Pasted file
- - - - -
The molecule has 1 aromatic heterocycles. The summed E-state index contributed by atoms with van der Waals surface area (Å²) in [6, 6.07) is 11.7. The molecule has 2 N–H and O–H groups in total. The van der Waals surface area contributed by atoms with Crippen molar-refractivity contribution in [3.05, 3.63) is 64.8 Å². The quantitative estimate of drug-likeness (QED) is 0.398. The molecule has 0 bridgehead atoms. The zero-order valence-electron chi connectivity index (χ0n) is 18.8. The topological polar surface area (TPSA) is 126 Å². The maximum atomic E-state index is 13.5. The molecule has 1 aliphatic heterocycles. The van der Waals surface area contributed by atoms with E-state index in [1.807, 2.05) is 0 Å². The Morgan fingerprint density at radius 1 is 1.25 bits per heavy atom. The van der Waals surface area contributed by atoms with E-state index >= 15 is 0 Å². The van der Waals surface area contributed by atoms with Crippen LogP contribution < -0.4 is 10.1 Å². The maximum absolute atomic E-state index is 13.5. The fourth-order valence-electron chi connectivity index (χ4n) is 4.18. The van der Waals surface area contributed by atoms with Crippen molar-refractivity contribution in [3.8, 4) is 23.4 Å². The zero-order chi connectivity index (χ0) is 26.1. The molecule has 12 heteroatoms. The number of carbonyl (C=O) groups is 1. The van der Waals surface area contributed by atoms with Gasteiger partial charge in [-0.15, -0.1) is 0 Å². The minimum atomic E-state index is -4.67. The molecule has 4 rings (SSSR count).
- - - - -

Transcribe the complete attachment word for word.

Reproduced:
The molecule has 1 aromatic heterocycles. The summed E-state index contributed by atoms with van der Waals surface area (Å²) in [6, 6.07) is 11.7. The molecule has 2 N–H and O–H groups in total. The van der Waals surface area contributed by atoms with Crippen molar-refractivity contribution in [3.05, 3.63) is 64.8 Å². The quantitative estimate of drug-likeness (QED) is 0.398. The molecule has 0 bridgehead atoms. The zero-order valence-electron chi connectivity index (χ0n) is 18.8. The topological polar surface area (TPSA) is 126 Å². The maximum atomic E-state index is 13.5. The molecule has 1 aliphatic heterocycles. The van der Waals surface area contributed by atoms with E-state index in [1.807, 2.05) is 0 Å². The Morgan fingerprint density at radius 1 is 1.25 bits per heavy atom. The van der Waals surface area contributed by atoms with E-state index >= 15 is 0 Å². The van der Waals surface area contributed by atoms with Crippen LogP contribution < -0.4 is 10.1 Å². The maximum absolute atomic E-state index is 13.5. The fourth-order valence-electron chi connectivity index (χ4n) is 4.18. The van der Waals surface area contributed by atoms with Crippen molar-refractivity contribution in [3.8, 4) is 23.4 Å². The zero-order chi connectivity index (χ0) is 26.1. The molecule has 12 heteroatoms. The number of carbonyl (C=O) groups is 1. The van der Waals surface area contributed by atoms with Gasteiger partial charge in [-0.15, -0.1) is 0 Å². The minimum atomic E-state index is -4.67. The molecule has 4 rings (SSSR count).